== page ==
Looks like one of Santa’s little helpers is taking a photograph in the background! What are the Council frightened of? Do they have any evidence that photographers are harming anybody. One can only hope that their policy in evidence based.

  • Randell John

    This evening I have started a petition to be read by The Welsh Government, highlighting this councils ignorance of U.K law and the rights of photographers in a public place.

    It’s about time that councils throughout the UK realise that their corporate media departments can not set internal policies that set precedent over U.K law.

    Personally I’m very suspicious of their plans. I wouldn’t be surprised if some little jobs worth within their media department has a vested interest in cornering the market and making a fast buck out their new ‘Policy’.

  • Alex

    I believe there are grounds for challenging the right of any council to do this if the photographer was stood within the public highway ie, the carriageway or the pavement. I have been advised by a retired judge that no-one has the right to stop one taking pictures if within the highway (this may not apply to public footpaths which are by definition, public highway). If, on the other hand, the land is publicly accessible but not highway, even if owned by a public body such as the council, then they probably do have the right to exercise control. As with all such cases, if you need legal advice contact a solicitor

  • Bruce Baker-Johnson

    Orwell wrote 1984 as a nightmare scenario of the future – he could not have expected that every part of his novel would come true in the Britain of today. Doublespeak and doublethink are the everyday tools of politicians and petty officials. History is being rewritten to suit those same officials, as I write this. Free speech went years ago. Our every move is monitored by CCTV or via our mobile phones and computers. We have no rights any more except those changed and contradicted on a daily basis by those in power in the UK or the EU. However – every kid and his dad (figure of speech – not meant as sexist or childist!) has a means of taking pics with them at virtually all times – mischief says we should have a day when we all apply on-line or in person for these (I’m sure) non existent permits, and ruin some of these ‘officials’ day. The DSLR is becoming more un-acceptable than a 9mm Walther PPK on the streets today. I now have a pocket camera that shoots in RAW and gives excellent results in ‘street’ photography – with the plethora of folks having the same or similar no one takes any notice. Keep the SLR for landscapes or wildlife photography – until we have the ‘revolution’ that is.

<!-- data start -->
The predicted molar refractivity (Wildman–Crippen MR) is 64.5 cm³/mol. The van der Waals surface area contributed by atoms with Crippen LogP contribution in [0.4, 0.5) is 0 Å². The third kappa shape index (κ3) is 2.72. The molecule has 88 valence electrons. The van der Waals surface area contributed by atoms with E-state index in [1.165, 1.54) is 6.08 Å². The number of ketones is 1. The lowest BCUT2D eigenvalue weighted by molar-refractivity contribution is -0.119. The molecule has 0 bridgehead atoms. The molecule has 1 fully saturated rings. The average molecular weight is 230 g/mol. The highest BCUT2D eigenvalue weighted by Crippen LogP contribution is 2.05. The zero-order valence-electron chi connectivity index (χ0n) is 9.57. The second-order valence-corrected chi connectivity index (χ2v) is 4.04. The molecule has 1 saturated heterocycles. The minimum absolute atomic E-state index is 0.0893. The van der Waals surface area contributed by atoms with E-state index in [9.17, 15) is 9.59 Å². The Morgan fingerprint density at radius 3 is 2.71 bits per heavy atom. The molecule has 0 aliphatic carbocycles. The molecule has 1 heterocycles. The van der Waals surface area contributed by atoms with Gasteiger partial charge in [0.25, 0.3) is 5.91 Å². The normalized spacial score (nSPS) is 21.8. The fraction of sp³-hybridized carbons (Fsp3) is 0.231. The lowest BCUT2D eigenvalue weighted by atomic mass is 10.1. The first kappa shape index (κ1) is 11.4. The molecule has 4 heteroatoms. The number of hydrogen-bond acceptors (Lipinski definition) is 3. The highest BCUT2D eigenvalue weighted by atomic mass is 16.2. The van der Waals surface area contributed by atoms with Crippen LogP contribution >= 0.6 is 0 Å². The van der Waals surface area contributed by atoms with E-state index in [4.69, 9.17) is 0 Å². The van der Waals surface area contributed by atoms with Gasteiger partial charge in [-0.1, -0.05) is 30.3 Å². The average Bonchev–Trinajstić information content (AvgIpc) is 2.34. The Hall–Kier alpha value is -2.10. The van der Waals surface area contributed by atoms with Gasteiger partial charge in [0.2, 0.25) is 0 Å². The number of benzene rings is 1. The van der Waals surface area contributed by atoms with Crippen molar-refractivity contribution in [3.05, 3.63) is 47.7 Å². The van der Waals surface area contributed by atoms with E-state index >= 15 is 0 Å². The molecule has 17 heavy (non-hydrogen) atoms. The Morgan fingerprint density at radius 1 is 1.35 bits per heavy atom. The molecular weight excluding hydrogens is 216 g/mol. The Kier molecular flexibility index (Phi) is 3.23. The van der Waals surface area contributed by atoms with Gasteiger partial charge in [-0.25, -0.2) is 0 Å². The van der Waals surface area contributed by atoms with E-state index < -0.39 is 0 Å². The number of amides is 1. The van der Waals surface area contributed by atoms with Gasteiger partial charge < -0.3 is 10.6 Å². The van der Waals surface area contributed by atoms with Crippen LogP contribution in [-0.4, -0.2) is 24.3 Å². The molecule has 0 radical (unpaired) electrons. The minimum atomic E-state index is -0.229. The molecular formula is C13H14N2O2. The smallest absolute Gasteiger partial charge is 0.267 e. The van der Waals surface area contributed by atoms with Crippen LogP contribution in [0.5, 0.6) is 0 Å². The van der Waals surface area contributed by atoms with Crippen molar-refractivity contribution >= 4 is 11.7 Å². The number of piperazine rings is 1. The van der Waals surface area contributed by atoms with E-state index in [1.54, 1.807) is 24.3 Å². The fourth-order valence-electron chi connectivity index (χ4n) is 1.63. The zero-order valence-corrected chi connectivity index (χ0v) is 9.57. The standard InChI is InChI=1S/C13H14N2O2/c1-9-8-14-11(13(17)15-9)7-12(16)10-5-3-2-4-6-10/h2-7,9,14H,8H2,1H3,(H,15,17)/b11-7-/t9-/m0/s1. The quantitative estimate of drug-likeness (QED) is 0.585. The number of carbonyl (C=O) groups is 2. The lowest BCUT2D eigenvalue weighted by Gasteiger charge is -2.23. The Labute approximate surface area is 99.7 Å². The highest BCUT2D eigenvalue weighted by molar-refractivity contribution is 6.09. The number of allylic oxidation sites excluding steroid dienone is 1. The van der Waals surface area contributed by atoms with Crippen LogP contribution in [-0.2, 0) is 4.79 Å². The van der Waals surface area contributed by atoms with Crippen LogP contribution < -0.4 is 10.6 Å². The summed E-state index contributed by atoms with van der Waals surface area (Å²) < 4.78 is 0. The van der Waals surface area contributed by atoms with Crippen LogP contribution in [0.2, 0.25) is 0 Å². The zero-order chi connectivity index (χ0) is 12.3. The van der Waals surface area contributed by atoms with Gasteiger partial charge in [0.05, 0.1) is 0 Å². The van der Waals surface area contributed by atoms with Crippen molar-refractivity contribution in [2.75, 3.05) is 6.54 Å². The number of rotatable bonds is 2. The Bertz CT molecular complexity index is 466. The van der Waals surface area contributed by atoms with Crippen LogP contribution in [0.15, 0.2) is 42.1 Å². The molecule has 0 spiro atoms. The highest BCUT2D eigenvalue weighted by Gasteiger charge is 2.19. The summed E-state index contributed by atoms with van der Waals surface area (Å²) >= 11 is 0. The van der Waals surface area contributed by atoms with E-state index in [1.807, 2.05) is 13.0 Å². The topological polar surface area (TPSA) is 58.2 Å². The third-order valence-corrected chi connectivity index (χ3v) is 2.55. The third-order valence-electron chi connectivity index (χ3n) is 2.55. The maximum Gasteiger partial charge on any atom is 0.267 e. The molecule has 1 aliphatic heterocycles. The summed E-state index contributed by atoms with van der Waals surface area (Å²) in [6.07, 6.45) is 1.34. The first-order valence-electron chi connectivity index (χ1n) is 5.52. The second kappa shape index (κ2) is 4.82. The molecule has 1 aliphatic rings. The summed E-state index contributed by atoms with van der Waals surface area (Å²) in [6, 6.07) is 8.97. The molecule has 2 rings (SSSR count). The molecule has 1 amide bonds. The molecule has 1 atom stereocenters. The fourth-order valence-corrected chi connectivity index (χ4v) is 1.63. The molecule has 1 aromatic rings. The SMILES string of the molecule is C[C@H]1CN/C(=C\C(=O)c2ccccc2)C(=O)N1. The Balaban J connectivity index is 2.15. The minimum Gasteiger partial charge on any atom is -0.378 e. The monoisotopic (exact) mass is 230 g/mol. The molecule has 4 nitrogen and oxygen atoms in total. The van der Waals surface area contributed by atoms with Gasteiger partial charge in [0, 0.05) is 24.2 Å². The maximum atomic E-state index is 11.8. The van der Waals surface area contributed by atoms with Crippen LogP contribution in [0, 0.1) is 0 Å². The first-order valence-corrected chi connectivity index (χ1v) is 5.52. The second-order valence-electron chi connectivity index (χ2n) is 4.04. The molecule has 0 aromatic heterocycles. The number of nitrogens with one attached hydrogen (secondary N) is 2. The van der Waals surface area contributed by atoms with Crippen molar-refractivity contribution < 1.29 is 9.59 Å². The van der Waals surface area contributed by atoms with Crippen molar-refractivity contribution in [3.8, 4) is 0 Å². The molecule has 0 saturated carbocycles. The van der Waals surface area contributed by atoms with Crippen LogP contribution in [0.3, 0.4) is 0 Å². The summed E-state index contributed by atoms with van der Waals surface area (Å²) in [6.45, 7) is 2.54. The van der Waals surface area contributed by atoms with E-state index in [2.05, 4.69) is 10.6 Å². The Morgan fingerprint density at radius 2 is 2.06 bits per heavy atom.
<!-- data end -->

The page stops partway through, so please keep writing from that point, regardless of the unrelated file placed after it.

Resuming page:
• John Butler

    This restrictive attitude adopted by councils needs to be challenged. I doubt that they have the legal power to act in this way.

  • Martin

    It’s rubbish, and illegal to boot – it constitutes obstruction

  • Pat

    The photographer amateur or proffesional cannot be stoped at public land.
    It is an absurd,and lack of comun sense who is going to recibe more damashed is camera manufactures and all photoshops localy.
    http://youtu.be/v2eXtCuVyFM

  • Bill Rose

    My understanding is that we all have a right to take pictures of whatever we want in a public place. This also applies to councils and the police who constantly monitor our activities with video equipment, whether we like it or not.